In what became a record for the fastest vaccine development in history, by year’s end, more than 200 million Americans would be fully vaccinated. However, vaccine hesitancy was a factor in the steady growth of the COVID-19 death toll with over 800,000 by mid-December, and global deaths topping 5 million.

On January 6, a mob of pro-Trump demonstrators stormed the U.S. Capitol in an effort to stop lawmakers from certifying the results of the 2020 presidential election.

Five people died in the chaos either shortly before, during or following the event, including a Capitol police officer. Accused of inciting his supporters to riot, Trump became the first president to be impeached (and acquitted) a second time.

Joe Biden was inaugurated as the 46th president of the United States on January 20. Kamala Harris became the nation’s first female, Black and South Asian vice president.

In their first hours in office, Biden signed a letter returning the United States to the Paris accord, which we had officially withdrawn from in late 2020.

Then, in April, President Biden announced the full withdrawal of U.S. troops from Afghanistan by September 11, the 20th anniversary of 9/11.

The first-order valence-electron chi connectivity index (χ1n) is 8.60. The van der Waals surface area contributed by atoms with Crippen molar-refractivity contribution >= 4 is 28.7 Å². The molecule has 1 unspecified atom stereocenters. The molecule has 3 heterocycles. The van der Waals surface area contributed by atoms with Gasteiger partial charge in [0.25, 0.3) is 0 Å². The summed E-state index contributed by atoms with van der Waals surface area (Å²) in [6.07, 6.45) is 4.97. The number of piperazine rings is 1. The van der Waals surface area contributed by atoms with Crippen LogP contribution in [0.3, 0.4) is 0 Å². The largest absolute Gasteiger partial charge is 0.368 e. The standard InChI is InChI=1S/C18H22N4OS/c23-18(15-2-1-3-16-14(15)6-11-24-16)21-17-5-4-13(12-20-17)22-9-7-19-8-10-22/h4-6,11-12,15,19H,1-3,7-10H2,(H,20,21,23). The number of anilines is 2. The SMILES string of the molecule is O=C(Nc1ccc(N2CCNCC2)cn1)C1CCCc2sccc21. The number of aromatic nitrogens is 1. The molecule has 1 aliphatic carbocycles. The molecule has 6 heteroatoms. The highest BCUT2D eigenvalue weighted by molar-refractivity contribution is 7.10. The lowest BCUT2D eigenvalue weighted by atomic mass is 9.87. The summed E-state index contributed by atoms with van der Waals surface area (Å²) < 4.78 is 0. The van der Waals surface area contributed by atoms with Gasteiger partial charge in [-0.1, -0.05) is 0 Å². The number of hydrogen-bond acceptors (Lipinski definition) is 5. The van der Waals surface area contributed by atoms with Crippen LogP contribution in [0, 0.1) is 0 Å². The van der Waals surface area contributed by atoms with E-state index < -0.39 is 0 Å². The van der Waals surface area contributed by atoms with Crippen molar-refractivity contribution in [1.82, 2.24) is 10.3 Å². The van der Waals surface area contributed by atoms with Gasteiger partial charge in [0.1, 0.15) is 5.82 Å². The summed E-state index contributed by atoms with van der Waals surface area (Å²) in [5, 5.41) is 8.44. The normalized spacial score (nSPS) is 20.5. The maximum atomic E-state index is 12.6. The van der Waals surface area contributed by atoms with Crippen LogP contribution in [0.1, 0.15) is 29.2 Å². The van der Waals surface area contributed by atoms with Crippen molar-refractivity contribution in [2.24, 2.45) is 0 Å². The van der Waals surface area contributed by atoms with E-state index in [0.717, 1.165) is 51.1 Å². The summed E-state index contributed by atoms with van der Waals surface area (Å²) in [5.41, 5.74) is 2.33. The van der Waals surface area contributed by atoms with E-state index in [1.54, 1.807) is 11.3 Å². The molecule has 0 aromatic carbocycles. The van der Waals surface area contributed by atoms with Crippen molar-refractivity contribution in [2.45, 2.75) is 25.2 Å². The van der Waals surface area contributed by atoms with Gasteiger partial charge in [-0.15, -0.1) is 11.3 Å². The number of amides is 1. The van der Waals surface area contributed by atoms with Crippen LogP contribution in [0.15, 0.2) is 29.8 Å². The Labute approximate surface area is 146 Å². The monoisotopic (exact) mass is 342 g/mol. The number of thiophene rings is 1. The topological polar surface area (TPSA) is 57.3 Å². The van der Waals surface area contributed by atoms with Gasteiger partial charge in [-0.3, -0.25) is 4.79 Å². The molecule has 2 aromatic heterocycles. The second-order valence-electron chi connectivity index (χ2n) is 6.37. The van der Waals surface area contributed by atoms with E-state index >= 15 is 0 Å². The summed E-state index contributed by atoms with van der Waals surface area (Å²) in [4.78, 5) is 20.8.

Amid the false claims of voter fraud in the 2020 election, numerous states passed laws in 2021 that introduced new limits on voting unfairly targeting people of color, and Democrats in Congress fought for passage of a comprehensive voting rights legislation named after the late Georgia congressman John Lewis.

In February, winter storms bringing snow, sleet and freezing rain combined with frigid temperatures wreaked havoc in Texas, causing road closures, widespread power outages and loss of heat, electricity and water for millions of people. The death toll from the winter storms exceeded 200 people.

In March, two mass shootings within a week of each other proved a devastating reminder of the ongoing scourge of gun violence in the United States. Of the eight people killed in Atlanta, six were Asian women, fueling outrage and fear over the increase in anti-Asian violence during the pandemic.

The summer of 2021 brought us an historic Heatwave in the West, with temperatures reaching 116 degrees in Portland, Oregon and 108 in Seattle, Washington.

On August 29, making landfall as a Category 4 hurricane with 150 mph winds, Hurricane Ida claimed the lives of more than 30 people in Louisiana, Alabama and Mississippi.

After weakening, Ida continued to wreak havoc in the Northeast, killing at least 60 people in six states, and causing widespread flooding of streets, neighborhoods, houses and even the New York City subway.

Police officer Derek Chauvin was found guilty in the death of George Floyd, and a jury in Georgia convicted three defendants of murdering Ahmaud Arbery, a young Black man they confronted while he was simply jogging through their neighborhood…

Folks, its been a tough-ass couple years.